The labour landscape is more flexible than ever. And because of the flexibility it offers, more people are moving towards freelancing, banking on short term contracts to eke out a living.
While freelancers are making a considerable amount of money, they face the challenge of financial security as their income is inconsistent. Here are some tips that can help freelancers pay close attention to their cash flow to avoid being shackled by debt:
SET MILESTONE PAYMENTS
Running a successful freelance business banks on having constant cash flow. The challenge with this segment is the difficulty to determine when the money you come across will hit your bank account.
You can add some kind of structure and control over money by setting milestone payments for your services, which requires clients to pay certain amounts at different stages of the project.
Clients would be required to make each milestone payment before you continue with the project. This technique helps in ensuring consistent cash flow and solves non-payment and collection problems.
PREPARE FOR YOUR TAXES
The advantage of being in full time employment is that in most cases, employers are tasked with the responsibility of ensuring your taxes are fully honoured, unlike freelance business where the responsibility falls on you. Do not forget your tax obligations.
Before you embark on going freelance full-time, be sure to know all the taxes that apply to your business. Business permits and fees are also important to consider before moving proceeding any payment or service. Plan ahead and avoid the last minute rush.
Consider paying your taxes quarterly, monthly or even as per project to make these payments more manageable. Always factor in these tax payments in the pricing of your services.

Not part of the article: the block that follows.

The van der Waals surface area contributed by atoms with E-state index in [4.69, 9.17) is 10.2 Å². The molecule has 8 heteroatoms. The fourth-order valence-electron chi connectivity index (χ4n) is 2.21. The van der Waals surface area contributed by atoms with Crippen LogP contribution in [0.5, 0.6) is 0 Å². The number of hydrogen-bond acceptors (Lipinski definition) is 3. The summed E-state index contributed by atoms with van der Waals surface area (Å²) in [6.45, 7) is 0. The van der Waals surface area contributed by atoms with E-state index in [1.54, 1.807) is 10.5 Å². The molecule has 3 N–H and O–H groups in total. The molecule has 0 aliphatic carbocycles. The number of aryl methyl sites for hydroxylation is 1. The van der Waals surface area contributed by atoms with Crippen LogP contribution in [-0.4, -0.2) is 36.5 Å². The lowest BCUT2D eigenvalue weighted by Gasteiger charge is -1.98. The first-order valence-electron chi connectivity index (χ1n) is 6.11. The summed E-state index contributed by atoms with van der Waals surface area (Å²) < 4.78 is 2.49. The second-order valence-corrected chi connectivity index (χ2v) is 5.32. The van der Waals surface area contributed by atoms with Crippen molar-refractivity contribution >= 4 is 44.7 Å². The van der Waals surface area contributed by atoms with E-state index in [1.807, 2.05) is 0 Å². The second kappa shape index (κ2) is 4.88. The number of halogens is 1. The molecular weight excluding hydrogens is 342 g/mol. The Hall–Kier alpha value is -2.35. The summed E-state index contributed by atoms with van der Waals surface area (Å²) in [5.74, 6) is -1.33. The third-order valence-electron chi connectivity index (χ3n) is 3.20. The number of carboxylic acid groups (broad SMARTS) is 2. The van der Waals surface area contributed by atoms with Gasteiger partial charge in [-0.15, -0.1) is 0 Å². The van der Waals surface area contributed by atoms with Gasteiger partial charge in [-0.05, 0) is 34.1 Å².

PREPARE FOR RETIREMENT
Now that you no longer have employers to put you up on a pension scheme, you need to be more deliberate and proactive in creating your own retirement plan. Consistently invest 20 per cent of your income into retirement.
It’s a good idea for you to schedule automatic transfers from your account to your retirement funds to keep your savings plan in check. Consider boosting your savings with windfalls, such as tax refunds, big client payments or any other situation that allows you to do so.
TRACK YOUR INCOME
Do you have an idea of how much you earned last week? Or last month? Or do you make and spend money without tracking or realising it? A lot of freelancers have no idea how much they make.
While it may feel like income is inconsistent, tracking cash earned may identify trends and patterns that can help you manage your income. Having a historical view of your income can give insight on when your peak months are, when you can expect slow times and who your important or repeat clients are.
CREATE A BUDGET AND SET TARGETS
It’s easy to feel out of control when you are a freelancer. Today you may earn Sh5,000 and tomorrow Sh100,000. With money coming in irregularly, budgeting might seem like an impossible task.
Regardless of the unpredictability of your income, there are still fixed bills you have to pay, and therefore must figure out a way to budget.
You can do this by calculating the average you make in a month and subtracting your expenses from that amount to help you set your budget. A budget will help add some structure in management of your finances and will help you avoid impulse buying.
About 20 per cent of full time freelancers according to a report by Upwork, are uninsured. This can lead to extreme financial distress especially in the unfortunate event that you have a medical condition, accident or health emergency.
Make sure that you cushion yourself against these events so the effects do not become as catastrophic. The basic covers to consider are health, car and life insurances.
BUILD ASSETS, DIVERSIFY
Building your assets is a strategy to help you ensure you have an income in the future. Freelancers tend to have the habit of only paying attention to their current active income sources.
They concentrate on adding more clients, mastering new skills and making more money. While this is a good thing, focusing too much on this leaves out opportunities to build assets that can earn you passive income.